Of course, though, being someone who wrote fiction as a means of self-exploration, I could find all too many messed-up explanations for why things were the way they were. I also — and you all, please never do this — made the mistake of attempting literary analysis of something I was in the process of writing, in hopes of learning more about who I was. Please, don’t do that to yourself. It will mess you up.
So with me, there is this tension between joy and fear in the act of creating.
Joy, because, given that I had a “dark night of the soul” which lasted about 15 years, the reason I gave myself to keep living (and not fully pass into the “other world” yet) was to be a creator. This meant to take my visions and the influences of my spirits, and somehow, bring them into this reality.
Fear, because I don’t know where my inspirations are coming from, I don’t fully understand the creative process (though I can exercise it nonetheless — with help for now, at least), and because my inspirations are linked to my spirituality. The spirituality was something that supported me through that dark night. It’s also something that continues to support me.
Two of the leads that I’ve received recently had to do with knowing the right person who knew the right people at the right time. They both volunteered information to me which, in a short span of time, eerily coincided with my opening up to said person about specific problems. They both immediately thought of me on receiving the information; and they both successfully delivered the information.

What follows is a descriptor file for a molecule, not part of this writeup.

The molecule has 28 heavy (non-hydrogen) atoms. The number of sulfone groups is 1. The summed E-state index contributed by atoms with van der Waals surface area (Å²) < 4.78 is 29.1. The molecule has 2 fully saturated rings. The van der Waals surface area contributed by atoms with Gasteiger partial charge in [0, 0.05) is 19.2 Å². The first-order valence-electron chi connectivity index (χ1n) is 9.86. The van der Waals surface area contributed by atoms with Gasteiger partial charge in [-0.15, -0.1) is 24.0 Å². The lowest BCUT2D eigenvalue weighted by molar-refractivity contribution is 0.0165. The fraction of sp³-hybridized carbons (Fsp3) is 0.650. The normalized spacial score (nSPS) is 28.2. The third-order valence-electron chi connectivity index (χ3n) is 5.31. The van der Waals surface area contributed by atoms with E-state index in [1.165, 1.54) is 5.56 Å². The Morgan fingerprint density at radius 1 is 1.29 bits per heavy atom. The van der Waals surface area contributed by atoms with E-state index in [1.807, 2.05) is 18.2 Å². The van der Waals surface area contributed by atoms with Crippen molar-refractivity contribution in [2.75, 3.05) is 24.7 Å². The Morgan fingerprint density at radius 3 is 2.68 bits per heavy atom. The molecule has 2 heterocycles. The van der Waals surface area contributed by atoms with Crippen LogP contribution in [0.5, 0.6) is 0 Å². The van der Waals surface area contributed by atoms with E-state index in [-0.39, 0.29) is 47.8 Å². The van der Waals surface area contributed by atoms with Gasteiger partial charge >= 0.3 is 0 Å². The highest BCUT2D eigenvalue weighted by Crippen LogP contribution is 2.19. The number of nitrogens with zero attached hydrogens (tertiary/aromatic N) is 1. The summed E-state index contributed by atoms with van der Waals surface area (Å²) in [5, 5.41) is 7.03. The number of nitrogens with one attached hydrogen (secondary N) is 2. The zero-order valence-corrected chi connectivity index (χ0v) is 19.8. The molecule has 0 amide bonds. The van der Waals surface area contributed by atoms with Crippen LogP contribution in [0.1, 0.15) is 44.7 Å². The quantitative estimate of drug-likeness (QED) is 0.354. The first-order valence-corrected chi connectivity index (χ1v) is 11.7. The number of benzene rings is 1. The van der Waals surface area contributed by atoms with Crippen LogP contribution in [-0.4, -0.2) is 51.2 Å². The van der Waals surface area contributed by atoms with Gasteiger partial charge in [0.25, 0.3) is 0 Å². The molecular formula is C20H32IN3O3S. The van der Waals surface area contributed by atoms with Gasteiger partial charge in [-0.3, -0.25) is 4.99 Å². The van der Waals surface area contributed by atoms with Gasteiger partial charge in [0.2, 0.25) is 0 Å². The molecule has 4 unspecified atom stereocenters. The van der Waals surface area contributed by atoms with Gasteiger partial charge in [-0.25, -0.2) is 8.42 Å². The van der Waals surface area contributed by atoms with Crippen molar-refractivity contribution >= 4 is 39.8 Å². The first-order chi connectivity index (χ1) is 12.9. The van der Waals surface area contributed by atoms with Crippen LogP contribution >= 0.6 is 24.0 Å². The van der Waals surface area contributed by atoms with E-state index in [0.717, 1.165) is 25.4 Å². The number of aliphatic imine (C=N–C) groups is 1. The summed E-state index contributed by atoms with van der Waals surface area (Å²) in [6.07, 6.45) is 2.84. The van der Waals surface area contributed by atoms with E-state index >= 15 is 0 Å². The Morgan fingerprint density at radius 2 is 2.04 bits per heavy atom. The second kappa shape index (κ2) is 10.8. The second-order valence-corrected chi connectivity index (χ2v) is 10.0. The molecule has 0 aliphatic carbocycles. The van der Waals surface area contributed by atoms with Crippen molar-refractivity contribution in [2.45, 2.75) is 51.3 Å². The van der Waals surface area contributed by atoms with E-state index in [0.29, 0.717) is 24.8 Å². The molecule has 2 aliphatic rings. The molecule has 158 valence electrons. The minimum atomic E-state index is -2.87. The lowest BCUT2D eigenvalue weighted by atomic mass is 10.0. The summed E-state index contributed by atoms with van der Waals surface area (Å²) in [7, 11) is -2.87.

Because of this, I’m set to head to a self-defense class specifically for someone in my situation, I now know a good class to take which will likely help me get leads on nonprofit jobs, and I know the name and contact information of a nonprofit which helps out other nonprofits in the area. This is in addition to Beginning Gallery Management, which starts up in the Spring, which would give me work experience (to help with my resumé).
At this point, I have no doubt that the spirits around me are helping me. Maybe it’s just the trust in them that I’ve been afraid to give…because of not knowing if they were good, not-good, conditionally good, or good to me and not to others. But since I began to put more trust in them, things have been more falling into place than not. My health has improved, I have more reasons to live, I have a mission, I have a worldview, I have hope of a better future, and I’m coming to both know and accept myself, and know that I’m not alone in this.